Gardner Industry Report: Medical & Electronics

Medical device firms with 50 employees or fewer are producing less than firms with at least 100 employees. Electronics will likely grow in the second half of 2017.
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Significant Strengthening in Medical Goods Production 

Production of medical durable goods through the first-half of 2017 showed significant strengthening as the industrial production figures from the U.S. Federal Reserve increased from 95.3 in March to 107.4 in June. That is the highest that this figure has been in more than 10 years. According to the website of SelectUSA, a program by the U.S. International Trade Administration (a division of the U.S. Department of Commerce), “More than 80 percent of medical device companies in the United States consist of fewer than 50 employees.” 

The trends in the Moldmaking Index data are consistent with trends from the Census Bureau data on industrial production for medical equipment and supplies. Data from the Census Bureau is more aggregated than data from Gardner because it polls a more diverse base of manufacturers. The Moldmaking Index polls smaller manufacturers, which makes it possible to get a deeper understanding of the trends and movements that are occurring in the manufacturing industry and that are occurring across a wide range of end-markets. 

According to the most recent data that is available from the U.S. Centers for Medicare and Medicaid Services, increases to expenditures for medical durable goods since the Great Recession have averaged between 3 and 4 percent when the data is not adjusted for inflation. Heavier out-of-pocket and private health insurance spending on durable medical equipment caused much of this increase.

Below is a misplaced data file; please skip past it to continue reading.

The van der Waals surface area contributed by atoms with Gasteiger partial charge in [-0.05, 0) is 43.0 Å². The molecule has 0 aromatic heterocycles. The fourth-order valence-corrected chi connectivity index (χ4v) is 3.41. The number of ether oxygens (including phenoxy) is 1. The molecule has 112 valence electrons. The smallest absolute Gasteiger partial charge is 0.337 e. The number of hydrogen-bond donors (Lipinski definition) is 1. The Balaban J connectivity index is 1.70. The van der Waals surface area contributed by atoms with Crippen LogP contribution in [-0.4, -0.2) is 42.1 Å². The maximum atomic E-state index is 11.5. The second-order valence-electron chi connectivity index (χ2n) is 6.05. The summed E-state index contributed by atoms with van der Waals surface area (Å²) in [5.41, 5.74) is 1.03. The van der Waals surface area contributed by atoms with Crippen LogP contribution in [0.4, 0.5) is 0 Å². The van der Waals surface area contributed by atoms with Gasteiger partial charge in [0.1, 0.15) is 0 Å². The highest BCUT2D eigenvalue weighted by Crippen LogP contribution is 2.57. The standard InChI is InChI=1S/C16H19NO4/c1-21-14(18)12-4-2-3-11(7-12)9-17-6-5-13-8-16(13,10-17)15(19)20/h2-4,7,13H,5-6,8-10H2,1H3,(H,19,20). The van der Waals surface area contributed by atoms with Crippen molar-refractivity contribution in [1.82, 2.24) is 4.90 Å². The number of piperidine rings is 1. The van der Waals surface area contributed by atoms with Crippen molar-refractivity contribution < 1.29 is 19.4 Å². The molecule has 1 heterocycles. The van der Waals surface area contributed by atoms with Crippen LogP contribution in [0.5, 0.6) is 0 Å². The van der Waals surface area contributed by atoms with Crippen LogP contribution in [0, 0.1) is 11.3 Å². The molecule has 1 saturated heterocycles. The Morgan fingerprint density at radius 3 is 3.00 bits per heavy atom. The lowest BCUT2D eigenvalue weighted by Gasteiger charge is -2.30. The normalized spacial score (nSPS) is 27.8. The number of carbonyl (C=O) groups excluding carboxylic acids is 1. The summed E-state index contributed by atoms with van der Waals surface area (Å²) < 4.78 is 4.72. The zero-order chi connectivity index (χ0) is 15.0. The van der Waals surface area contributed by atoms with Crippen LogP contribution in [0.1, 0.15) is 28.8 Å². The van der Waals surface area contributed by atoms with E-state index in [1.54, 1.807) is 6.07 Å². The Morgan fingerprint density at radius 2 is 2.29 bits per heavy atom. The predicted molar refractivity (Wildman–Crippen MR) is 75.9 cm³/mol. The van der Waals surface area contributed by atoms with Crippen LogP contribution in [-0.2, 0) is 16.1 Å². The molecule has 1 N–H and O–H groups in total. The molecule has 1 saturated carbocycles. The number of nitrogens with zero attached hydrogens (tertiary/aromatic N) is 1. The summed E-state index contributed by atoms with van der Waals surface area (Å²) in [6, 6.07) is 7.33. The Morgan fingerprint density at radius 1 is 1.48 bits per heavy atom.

Strong Electronics Production Growth Predicted for Second Half of 2017

The electronics manufacturing data from Gardner Business Intelligence’s proprietary business index database indicates that electronics production, which started expanding in late 2016 and has accelerated since May, may be reaching its climax. Increases in new orders and growth in export orders drove the rate of growth in production during the second and third quarters of 2017. The six-month moving average measure of production for electronics through August 2017 is reminiscent of the growth observed in 2014, in which production readings remained highly elevated during the second and third quarters of 2014.

Examining production readings by size reveals additional insights on the market. “Large” firms (those with more than 100 employees) are reporting much higher rates of growth than smaller firms (those with fewer than 50 employees). The six-month moving average production readings among large firms at the end of August surged over 78.6 while the comparable production reading among small firms was 52.1, which is down from readings of over 60 in the previous two months.

For the overall electronics sector, the rising readings in production, new orders, exports and backlog, taken together in consideration of multi-year high readings of business sentiment suggest that the electronics industry is likely to enjoy strong growth during the second half of 2017.